What Feminism Means Today…

Visit for breaking news, world news, and news about the economy


By Bonnie Messbarger

Celebrating 40 years of Ms Magazine, Gloria Steinem, Jamia Wilson, Letty Pogrebin and Abigail Pogrebin appear on the Today show and discuss the feminist movement and its relevance. Gloria Steinem at one point says, “Gratitude never radicalized anybody.” What do you think about the feminist movement and women of today’s attitude of being grateful for what we have and not being angry about what we don’t?

2011 Starr Symposium… Will “Survive!”


By Arzie Umali 

Yesterday, the UMKC Women’s Center and Women’s Council hosted the Starr Symposium, an all day event featuring two keynote speakers – Gloria Steinem and Dolores Huerta – workshops to empower women, and entertainment by the Wild Women of Kansas City. There were several highlights during the day that focused on the theme “Age Becomes Us: Leading, Empowering and Building Capacity across the Generations,”  but one of the most exciting moments was the spontaneous dance party that happened during lunch when Millie Nottingham, of the Wild Women, performed an electrifying rendition of “I Will Survive.” Check out the video to see Gloria Steinem, Dolores Huerta, and women from all over Kansas City get swept in by the music.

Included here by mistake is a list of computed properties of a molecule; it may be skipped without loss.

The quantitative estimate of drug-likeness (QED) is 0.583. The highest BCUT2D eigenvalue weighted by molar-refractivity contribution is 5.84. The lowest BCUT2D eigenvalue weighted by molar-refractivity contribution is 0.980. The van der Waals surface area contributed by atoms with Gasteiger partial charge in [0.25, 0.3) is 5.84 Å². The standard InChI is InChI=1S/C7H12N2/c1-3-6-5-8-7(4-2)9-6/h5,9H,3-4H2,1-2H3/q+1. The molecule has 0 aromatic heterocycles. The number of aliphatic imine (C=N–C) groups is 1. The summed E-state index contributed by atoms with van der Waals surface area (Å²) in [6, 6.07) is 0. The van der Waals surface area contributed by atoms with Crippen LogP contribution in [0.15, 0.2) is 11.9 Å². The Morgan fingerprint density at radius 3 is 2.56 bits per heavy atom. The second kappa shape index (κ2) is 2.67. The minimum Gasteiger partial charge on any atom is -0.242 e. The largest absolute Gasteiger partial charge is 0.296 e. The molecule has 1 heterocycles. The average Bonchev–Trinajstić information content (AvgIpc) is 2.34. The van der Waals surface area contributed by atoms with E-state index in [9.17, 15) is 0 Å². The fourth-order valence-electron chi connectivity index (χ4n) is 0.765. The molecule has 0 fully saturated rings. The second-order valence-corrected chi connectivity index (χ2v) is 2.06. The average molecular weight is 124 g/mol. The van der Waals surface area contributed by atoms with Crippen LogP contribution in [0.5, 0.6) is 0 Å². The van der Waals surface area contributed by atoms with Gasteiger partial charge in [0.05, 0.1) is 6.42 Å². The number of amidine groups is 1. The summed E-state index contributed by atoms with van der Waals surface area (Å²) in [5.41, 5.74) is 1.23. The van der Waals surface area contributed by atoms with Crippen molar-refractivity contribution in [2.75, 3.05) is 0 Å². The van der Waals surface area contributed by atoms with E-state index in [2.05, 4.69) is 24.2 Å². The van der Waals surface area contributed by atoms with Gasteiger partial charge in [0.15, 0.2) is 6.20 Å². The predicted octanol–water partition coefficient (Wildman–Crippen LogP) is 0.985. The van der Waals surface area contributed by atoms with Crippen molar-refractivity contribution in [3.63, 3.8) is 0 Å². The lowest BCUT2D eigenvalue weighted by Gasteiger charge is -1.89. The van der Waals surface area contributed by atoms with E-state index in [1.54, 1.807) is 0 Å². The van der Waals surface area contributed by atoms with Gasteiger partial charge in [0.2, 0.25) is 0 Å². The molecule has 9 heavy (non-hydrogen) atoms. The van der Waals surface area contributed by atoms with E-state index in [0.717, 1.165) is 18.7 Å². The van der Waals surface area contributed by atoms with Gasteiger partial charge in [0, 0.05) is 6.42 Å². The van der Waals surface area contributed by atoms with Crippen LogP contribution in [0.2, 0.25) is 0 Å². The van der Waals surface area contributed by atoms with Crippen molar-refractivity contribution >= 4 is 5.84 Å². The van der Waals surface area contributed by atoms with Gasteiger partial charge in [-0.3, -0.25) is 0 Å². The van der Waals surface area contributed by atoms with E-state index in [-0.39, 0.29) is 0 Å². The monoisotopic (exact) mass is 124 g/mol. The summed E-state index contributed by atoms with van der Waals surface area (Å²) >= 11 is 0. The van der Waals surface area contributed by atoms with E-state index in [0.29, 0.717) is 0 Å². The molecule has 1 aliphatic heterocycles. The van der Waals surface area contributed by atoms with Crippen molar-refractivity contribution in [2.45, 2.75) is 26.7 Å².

Join Us for Nedra Bonds’ Quilt Camp!

Looking for something to do this summer? Stop by the UMKC Women’s Center and become part of the Women’s Center forever! Under the guidance of local textile artist Nedra Bonds, you will create a 12×12” quilt square that will become part of the Women’s Equity Quilt and permanently installed in the Women’s Center in honor of its 40th Anniversary. No sewing skills necessary. Walk-ins are welcome, but space is limited. Reservations are encouraged.

When: Every Thursday, 1 – 5 p.m.; June 9 – July 28

Where: UMKC Women’s Center, 105 Haag Hall, 5120 Rockhill Road, KCMO

Cost: Free; but donations are welcome to support the Women’s Equity Quilt Project. Donations of $20 ($10 for students) will allow participant to create a second quilt square that they can keep